(Link) Addie, Diane, et al. "Feline infectious peritonitis. ABCD guidelines on prevention and management." Journal of Feline Medicine & Surgery 11.7 (2009): 594-604.
Blood Test Template
Summary: A google sheet that can be duplicated and shared to help track FIP-relevant blood-test information. This is useful for understanding how a cat is responding to treatment, and when GS-441524 treatment may be stopped
GS-441524 is not presently licensed for distribution, manufacturing, or sale. It has also not been approved for treatment of FIP by any regulatory body. Given these concerns, there are currently no retail outlets that can sell the drug without potentially facing large liabilities. Given demand for GS-441524 for treating cats with FIP, however, a market has emerged. Manufacturers are located in China, and many individuals and groups have been working hard to setup supply chains to import GS-441524 into most countries in the world. There are several Facebook groups that exist which can help you gain access to GS-441524 to help treat your cat. A small subset of groups are listed below, that can help you find GS regardless of your cat's condition/location:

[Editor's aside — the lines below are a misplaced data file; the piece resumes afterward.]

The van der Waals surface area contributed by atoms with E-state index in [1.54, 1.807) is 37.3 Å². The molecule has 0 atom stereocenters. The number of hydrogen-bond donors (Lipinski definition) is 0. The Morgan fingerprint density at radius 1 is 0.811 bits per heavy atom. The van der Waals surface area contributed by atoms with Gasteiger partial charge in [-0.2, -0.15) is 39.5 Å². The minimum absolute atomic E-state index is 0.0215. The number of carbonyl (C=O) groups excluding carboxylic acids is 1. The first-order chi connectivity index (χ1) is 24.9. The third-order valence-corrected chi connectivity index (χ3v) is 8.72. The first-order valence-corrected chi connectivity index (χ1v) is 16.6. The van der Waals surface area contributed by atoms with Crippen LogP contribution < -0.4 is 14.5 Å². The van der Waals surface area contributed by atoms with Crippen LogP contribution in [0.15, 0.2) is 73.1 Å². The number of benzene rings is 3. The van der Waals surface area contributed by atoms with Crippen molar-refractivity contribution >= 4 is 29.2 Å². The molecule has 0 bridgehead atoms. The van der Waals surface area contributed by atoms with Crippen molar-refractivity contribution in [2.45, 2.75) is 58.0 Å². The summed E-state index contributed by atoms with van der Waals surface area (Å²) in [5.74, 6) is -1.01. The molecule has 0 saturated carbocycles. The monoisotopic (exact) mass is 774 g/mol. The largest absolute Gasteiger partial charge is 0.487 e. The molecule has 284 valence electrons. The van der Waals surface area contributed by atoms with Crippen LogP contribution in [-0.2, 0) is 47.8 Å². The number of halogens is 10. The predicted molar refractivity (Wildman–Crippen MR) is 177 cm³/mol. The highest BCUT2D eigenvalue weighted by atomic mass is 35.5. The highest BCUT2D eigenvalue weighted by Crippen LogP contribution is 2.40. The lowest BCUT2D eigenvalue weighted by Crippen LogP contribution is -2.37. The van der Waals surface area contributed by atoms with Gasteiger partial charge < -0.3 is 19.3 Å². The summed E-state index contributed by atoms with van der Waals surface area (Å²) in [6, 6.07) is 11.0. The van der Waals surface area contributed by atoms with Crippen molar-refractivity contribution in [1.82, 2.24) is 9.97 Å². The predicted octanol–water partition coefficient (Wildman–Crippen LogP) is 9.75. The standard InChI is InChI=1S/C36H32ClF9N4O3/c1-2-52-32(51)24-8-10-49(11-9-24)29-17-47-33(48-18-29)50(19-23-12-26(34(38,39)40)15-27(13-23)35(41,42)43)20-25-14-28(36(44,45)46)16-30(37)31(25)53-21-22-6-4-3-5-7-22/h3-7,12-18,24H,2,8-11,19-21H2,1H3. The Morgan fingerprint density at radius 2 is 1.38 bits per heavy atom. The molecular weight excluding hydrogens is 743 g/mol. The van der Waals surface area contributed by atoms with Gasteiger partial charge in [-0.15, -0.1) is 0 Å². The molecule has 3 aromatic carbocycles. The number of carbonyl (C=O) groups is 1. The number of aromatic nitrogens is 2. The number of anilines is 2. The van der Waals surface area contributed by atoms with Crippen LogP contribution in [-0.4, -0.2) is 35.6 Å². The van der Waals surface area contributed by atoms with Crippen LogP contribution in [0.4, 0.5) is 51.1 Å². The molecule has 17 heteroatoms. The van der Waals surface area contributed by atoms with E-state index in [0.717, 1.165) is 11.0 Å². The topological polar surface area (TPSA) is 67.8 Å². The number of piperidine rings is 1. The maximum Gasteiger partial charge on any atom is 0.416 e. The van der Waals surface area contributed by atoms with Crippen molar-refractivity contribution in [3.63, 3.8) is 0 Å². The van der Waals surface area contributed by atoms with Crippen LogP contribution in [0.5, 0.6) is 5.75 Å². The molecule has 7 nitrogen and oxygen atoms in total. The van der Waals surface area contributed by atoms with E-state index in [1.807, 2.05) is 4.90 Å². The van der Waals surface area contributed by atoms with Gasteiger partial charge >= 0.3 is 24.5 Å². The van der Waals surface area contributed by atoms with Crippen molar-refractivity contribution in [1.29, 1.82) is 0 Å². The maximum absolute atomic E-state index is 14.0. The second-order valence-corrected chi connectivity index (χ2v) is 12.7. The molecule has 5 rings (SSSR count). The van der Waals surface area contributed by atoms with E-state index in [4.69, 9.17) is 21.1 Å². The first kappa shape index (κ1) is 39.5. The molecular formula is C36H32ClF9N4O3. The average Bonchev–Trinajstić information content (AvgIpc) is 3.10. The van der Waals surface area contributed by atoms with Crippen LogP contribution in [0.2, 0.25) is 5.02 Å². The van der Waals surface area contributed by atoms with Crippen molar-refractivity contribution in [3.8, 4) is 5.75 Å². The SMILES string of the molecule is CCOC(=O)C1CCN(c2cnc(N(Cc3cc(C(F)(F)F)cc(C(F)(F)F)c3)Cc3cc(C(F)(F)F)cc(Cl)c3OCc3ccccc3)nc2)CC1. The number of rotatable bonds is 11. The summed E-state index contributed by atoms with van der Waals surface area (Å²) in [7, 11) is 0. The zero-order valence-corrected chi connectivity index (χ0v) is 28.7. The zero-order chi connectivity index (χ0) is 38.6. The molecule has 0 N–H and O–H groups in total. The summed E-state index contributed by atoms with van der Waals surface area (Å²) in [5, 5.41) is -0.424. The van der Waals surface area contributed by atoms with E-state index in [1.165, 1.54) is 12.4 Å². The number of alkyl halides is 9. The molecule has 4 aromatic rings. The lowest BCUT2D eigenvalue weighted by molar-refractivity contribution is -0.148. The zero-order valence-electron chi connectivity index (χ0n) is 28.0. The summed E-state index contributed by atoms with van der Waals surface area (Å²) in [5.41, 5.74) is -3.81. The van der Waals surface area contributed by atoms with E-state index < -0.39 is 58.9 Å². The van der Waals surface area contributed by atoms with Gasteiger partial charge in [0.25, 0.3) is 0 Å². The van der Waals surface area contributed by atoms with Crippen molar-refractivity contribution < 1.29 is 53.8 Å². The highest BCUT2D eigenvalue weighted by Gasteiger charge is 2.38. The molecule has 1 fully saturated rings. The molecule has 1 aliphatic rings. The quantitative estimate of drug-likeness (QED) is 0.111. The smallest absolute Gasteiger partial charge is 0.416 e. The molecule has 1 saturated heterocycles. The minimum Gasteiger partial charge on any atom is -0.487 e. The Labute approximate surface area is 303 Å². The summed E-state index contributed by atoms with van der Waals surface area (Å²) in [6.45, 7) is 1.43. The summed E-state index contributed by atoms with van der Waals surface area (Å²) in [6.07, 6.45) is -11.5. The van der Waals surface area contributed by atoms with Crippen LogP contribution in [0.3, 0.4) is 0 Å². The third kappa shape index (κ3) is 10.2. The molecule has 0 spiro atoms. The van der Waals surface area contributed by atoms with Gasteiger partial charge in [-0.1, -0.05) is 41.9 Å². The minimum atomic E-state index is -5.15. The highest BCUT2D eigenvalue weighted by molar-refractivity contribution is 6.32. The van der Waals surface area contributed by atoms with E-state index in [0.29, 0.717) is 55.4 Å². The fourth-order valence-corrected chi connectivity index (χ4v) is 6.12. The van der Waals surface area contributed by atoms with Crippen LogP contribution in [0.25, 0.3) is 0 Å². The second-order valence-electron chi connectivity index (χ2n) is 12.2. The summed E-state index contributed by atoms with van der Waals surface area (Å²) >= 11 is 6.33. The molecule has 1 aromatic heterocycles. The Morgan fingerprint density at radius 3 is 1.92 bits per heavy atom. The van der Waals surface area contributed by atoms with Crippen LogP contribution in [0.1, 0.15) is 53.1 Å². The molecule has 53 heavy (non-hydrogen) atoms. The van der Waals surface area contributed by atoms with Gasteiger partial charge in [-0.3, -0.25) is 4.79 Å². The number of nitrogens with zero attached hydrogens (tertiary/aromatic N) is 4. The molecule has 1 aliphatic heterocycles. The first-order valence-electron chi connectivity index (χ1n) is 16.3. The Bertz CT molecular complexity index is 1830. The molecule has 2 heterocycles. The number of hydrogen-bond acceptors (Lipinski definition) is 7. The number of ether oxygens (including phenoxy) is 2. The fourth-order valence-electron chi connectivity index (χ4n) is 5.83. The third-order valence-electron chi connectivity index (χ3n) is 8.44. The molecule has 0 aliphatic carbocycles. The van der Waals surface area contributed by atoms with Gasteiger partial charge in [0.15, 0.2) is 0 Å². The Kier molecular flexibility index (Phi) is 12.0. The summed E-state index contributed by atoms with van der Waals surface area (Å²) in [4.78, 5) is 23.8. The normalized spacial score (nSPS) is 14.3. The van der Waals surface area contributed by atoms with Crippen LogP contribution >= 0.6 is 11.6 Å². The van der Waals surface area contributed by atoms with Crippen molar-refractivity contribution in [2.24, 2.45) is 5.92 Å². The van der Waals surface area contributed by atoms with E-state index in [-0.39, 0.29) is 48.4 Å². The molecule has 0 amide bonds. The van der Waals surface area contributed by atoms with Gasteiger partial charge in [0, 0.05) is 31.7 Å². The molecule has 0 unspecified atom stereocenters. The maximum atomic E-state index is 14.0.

- The current published treatment recommendation is to treat cats for 84 days (12 weeks), daily with GS-441524 (Reference)
- Bloodwork and other clinical markers should be regularly monitored as treatment may need to be extended beyond 12 weeks (Reference)
- The published research on treating cats using GS-441524 uses a once-daily injection (Reference)
- Various doses are used to treat cats depending on the cat's symptom severity and weight (Reference). See discussion in dosage information below.
- Several Chinese companies have created an oral form of GS. The oral form has been used to successfully treat cats.
- There are not presently any peer-reviewed publications that document the efficacy of using oral GS, although admins from Facebook groups indicate that many cats have had great treatment outcomes. There is evidence in the peer-reviewed literature that the oral form can stop fecal shedding of Feline Coronavirus (Reference)